Nineteen out of 20 cabinet-level agencies under the Obama administration have failed to follow the requirements of the Freedom of Information Act, thereby disobeying the law that demands disclosure of public information.
White House Chief of Staff Jack Lew said in July that the Obama administration “has been the most transparent ever.” But an analysis of government requests filed by Bloomberg News has found an alarming number of transparency violations, particularly when it comes to the taxpayer-funded cost of travel by top officials.
“When it comes to implementation of Obama’s wonderful transparency policy goals, especially FOIA policy in particular, there has been far more ‘talk the talk’ rather than ‘walk the walk,’’ Daniel Metcalfe, director of the Department of Justice’s office monitoring the government’s compliance with FOIA requests, told the news agency.
In 2009, the newly sworn in President Obama promised a new standard of transparency that his administration has not upheld – even accepting awards for what he oversaw as “the most transparent administration in history.”
“I will hold myself as president to a new standard of openness… Let me say it as simply as I can: Transparency and the rule of law will be the touchstones of this presidency,” he said while welcoming his senior staff and cabinet secretaries to his office. Two years later, the administration continued to boast about its supposed transparency.
“This president has demonstrated a commitment to transparency and openness that is greater than any administration has shown in the past, and he’s been committed to that since he ran for president and he’s taken a significant number of measures to demonstrate that,” White House Press Secretary Jay Carney said in May 2011, before the president accepted an award for transparency.
But Bloomberg’s report highlights specific instances in which secrecy was a normal part of the regime. Under FOIA, the news agency requested documents from 57 federal agencies regarding taxpayer-funded travel. Only eight of 57 agencies responded within the 20-day timeframe required by the Act. The other agencies are under violation of FOIA for failing to submit the documents on time.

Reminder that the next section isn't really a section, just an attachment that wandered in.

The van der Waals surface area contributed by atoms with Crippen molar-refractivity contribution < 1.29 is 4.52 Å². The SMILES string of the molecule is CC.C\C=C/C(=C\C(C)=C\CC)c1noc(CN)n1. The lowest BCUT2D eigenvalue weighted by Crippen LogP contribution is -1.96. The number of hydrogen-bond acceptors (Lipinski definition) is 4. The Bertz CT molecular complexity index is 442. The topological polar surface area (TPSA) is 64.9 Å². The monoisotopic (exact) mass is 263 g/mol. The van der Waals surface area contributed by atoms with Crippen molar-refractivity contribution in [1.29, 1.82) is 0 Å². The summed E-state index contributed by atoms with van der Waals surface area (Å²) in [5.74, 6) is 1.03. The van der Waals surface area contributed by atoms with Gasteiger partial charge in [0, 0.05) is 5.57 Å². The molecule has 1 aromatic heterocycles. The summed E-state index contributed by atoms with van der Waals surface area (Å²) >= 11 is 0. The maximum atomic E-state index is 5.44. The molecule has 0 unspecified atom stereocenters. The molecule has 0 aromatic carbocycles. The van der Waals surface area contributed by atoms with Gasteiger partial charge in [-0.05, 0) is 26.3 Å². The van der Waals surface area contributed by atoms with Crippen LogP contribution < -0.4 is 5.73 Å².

And Eric Newtown, senior advisor at the Knight Foundation, said there should be no excuses.
“In a 24/7 world, it should take two days, it should take two hours,” he said. “If it’s public, it should be just there.”
Bloomberg eventually received documents disclosing fiscal year 2011 travel costs from about half of the agencies, although most came well past the legal deadline.
Travel costs by top Obama officials, including the transportation secretary, energy secretary, environmental protection agency administrator and homeland security chief, remain undisclosed.
The lack of public disclosure regarding travel costs of many cabinet-level top officials has become concerning since the General Services Administration’s inspector general spent $823,000 of taxpayer money on a one-day event in Las Vegas in 2010.
Another one of Bloomberg’s FOIA request also found that federal agencies have increased their use of exemptions to block the release of information under the Obama administration. Cabinet agencies employed exemptions 466,402 times during Obama’s first year in office, which is a 50 percent jump from the last year of George W. Bush’s presidency.
“I don’t think the administration has been very good at all on open-government issues,” said Katherine Meyer, a Washington attorney. “The Obama administration is as bad as any of them, and to some extent worse.”